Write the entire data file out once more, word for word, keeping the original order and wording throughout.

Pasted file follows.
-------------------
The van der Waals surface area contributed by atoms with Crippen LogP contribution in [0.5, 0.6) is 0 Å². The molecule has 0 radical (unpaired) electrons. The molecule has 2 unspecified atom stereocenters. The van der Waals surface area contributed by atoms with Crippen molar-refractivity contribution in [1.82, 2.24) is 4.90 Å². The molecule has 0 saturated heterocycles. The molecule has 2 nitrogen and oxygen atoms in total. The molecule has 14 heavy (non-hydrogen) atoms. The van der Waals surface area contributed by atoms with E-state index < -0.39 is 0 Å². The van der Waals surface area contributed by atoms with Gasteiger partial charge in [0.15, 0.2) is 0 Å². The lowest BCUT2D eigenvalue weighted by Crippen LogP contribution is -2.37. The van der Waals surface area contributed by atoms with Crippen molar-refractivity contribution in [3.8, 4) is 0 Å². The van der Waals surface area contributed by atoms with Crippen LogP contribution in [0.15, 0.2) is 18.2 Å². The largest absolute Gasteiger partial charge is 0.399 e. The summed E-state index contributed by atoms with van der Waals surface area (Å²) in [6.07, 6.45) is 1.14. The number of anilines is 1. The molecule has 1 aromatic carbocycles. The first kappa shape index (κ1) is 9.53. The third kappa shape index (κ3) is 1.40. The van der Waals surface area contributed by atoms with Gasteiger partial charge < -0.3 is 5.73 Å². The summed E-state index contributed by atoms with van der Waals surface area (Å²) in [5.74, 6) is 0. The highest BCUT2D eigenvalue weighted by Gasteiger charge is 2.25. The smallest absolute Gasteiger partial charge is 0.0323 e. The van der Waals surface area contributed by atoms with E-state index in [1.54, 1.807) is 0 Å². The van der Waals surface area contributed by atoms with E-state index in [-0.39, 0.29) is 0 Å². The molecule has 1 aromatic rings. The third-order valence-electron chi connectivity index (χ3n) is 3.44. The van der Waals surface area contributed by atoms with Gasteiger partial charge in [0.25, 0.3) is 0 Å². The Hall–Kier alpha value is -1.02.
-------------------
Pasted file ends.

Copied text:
The van der Waals surface area contributed by atoms with Crippen LogP contribution in [0.5, 0.6) is 0 Å². The molecule has 0 radical (unpaired) electrons. The molecule has 2 unspecified atom stereocenters. The van der Waals surface area contributed by atoms with Crippen molar-refractivity contribution in [1.82, 2.24) is 4.90 Å². The molecule has 0 saturated heterocycles. The molecule has 2 nitrogen and oxygen atoms in total. The molecule has 14 heavy (non-hydrogen) atoms. The van der Waals surface area contributed by atoms with E-state index < -0.39 is 0 Å². The van der Waals surface area contributed by atoms with Gasteiger partial charge in [0.15, 0.2) is 0 Å². The lowest BCUT2D eigenvalue weighted by Crippen LogP contribution is -2.37. The van der Waals surface area contributed by atoms with Crippen molar-refractivity contribution in [3.8, 4) is 0 Å². The van der Waals surface area contributed by atoms with Crippen LogP contribution in [0.15, 0.2) is 18.2 Å². The largest absolute Gasteiger partial charge is 0.399 e. The summed E-state index contributed by atoms with van der Waals surface area (Å²) in [6.07, 6.45) is 1.14. The number of anilines is 1. The molecule has 1 aromatic carbocycles. The first kappa shape index (κ1) is 9.53. The third kappa shape index (κ3) is 1.40. The van der Waals surface area contributed by atoms with Gasteiger partial charge < -0.3 is 5.73 Å². The summed E-state index contributed by atoms with van der Waals surface area (Å²) in [5.74, 6) is 0. The highest BCUT2D eigenvalue weighted by Gasteiger charge is 2.25. The smallest absolute Gasteiger partial charge is 0.0323 e. The van der Waals surface area contributed by atoms with E-state index in [1.54, 1.807) is 0 Å². The van der Waals surface area contributed by atoms with E-state index in [-0.39, 0.29) is 0 Å². The molecule has 1 aromatic rings. The third-order valence-electron chi connectivity index (χ3n) is 3.44. The van der Waals surface area contributed by atoms with Gasteiger partial charge in [0.25, 0.3) is 0 Å². The Hall–Kier alpha value is -1.02.